I didn’t see her at first. I turned and stepped down into the room, and couldn’t see her beneath the huge mountain of blankets and pillows on the bed. She was tiny, with size five feet, and fingers, and she hated the way the steroids made her slight frame swell. It was common knowledge that my mother limited and self regulated her own medication to hinder that most undesirable effect, looking fat. It would not be a stretch to say my mother was a slightly vain creature.
My sister had called me and asked if I was ready. She the nurse, the caretaker, the one we all turned to in times of medical crisis called, had called me, of course I was ready. I am coming, I heard myself say.
Yes, full time college student and mother of three, but I heard myself say, I am coming. Now maybe other husbands are more modern, more hands on, but mine, well he is the ” where does the silverware go?” questioning type on his rare empty the dishwasher trek to the kitchen made twice annually on both Mothers Day and my birthday. But I didn’t think, I knew I had to go. He could handle it. The family could handle it. And they did.
But I could not stay away. That is what I have come to realize. My motivation for going really had more to do with me not knowing, not seeing first hand than with anything else.
I drove to school and withdrew, not knowing when I would return. At the registrar’s office I filled out the forms…where it asked for reason I simply scrawled, my mother is dying. And as I write this I remember being worried if I had spelled dying correctly, one very rarely writes that word, and it looks just wrong.
The nurse sister, Dawn had two small children at the time, a newborn, and a two year old and I flew from Texas to Connecticut to help her fly back with the boys. We were numb. She had been there already but needed her children, so I flew to her, and we flew back together. Mostly quiet on the flight, and were searched thoroughly, including dumping of breast milk and taking off of baby diapers, as we had purchased one way tickets to Phoenix, a cardinal sin, we didn’t know how long we would be. Two, grieving, five foot two inch woman terrorists with their extra mini me’s age two and newborn, are after all an obvious threat to national security.
My father was not sitting not next to mom, who was still a mass under the pile of blankets, but on the sofa, in their garage conversion apartment. They came full circle, was my first thought. When first married, my parents lived in cold water flat in Springburn Scotland, with a shared bath down the hall. All the women who lived on each floor took turns sweeping the floor and stairs my mother told me. And cleaning the bathroom, which was only a toilet and a sink. For a shower or bath they ventured down the street to the Baths. Everyone they know lived like this. They lived in a tenement, a one room apartment. Here they are again, living in a one room place with a shared bath down the hall, my brothers converted garage.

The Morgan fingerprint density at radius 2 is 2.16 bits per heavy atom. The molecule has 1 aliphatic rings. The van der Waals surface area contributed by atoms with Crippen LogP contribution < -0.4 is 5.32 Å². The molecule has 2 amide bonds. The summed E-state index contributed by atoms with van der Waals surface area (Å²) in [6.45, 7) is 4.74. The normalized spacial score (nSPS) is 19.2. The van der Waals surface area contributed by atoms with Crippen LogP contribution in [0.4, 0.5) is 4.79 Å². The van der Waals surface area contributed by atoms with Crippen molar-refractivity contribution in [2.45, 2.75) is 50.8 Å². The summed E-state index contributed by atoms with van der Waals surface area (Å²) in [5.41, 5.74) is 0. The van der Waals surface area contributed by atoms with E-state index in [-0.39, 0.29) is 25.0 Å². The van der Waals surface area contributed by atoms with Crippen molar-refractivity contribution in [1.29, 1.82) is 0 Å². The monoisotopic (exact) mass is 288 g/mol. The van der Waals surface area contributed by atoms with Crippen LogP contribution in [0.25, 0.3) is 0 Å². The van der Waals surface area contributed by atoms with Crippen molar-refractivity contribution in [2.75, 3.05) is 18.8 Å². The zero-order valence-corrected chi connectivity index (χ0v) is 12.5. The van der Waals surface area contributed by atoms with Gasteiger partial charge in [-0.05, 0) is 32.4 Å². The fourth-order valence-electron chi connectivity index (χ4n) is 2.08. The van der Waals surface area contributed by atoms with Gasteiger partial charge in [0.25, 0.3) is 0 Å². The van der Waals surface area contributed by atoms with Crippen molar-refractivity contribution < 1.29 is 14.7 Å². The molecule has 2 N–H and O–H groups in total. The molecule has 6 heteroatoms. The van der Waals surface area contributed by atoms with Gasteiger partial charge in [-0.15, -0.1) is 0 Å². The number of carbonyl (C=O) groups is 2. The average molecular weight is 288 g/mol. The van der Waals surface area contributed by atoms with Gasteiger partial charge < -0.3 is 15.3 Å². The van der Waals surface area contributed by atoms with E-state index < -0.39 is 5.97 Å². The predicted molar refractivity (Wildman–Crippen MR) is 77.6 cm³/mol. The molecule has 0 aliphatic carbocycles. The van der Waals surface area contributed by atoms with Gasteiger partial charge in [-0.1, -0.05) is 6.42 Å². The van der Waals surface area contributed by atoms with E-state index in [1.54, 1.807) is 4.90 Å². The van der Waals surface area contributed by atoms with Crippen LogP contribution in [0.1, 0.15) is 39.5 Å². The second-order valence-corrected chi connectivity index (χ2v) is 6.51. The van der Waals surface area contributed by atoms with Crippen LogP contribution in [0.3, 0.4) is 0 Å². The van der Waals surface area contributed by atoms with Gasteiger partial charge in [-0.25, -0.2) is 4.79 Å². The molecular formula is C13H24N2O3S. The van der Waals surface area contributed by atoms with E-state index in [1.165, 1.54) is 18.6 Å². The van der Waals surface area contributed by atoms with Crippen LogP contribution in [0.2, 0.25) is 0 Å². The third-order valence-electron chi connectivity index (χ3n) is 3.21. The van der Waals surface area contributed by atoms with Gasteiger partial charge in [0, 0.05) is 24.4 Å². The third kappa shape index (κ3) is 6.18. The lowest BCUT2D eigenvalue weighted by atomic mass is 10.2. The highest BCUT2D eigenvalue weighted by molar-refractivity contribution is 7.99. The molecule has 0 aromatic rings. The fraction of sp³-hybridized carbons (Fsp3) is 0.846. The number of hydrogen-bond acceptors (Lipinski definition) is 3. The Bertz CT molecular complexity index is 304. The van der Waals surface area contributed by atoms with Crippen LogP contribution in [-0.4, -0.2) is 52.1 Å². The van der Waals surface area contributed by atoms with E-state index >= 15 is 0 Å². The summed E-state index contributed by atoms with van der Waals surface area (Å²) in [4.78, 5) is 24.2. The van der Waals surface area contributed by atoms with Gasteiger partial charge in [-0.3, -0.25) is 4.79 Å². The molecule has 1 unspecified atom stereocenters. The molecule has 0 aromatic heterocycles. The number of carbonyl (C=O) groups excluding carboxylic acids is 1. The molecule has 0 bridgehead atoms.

Dad clutched a paper in his hand, which had been folded in half length wise. He moved the paper from his hand to his back pocket, but never put it down. Much later he did put it down, and I was able to read it.
It was the signs of death, a sheet that a hospice worker had given him, and next to each of the signs or stages, were numbers written in his angular slanted print. It took me a moment, but I finally realized that the numbers weren’t numbers.
They were times. Dad had been keeping track of the moments, the times when each stage started and completed. He wrote the time each symptom or stage had appeared neatly in the margin, some were underlined once some twice. At the bottom of the page was neatly written,
½ a cup of oat meal,
1 pound of ground chuck
350 for 45 minutes
It was Mom’s recipe for meatloaf.
He was doing what he could do, which was watch and tally, and try to not think or feel, it was all he could do to survive. She died a month shy of their 45th wedding anniversary. Mom may have been dying but Dad was not going to be without her meatloaf.
Dawn and I went to Moms beside, where my dad not knowing what else to do had heaped and tucked every blanket they ever owned on top of her seemingly sleeping form. She was medicated with liquid morphine, a little dropper vile was bedside, Dawn examined it with a knowledgeable eye and said, “ Jesus Christ Dad, Moms sweating to death here…”
And then Dawn put me to work. We were doing what we could do which was to wash and clean, and care, and try not to think or feel, try not to fall apart like a poorly basted dress…that could come later. Now was the time for ushering, for helping her teach us our final lesson.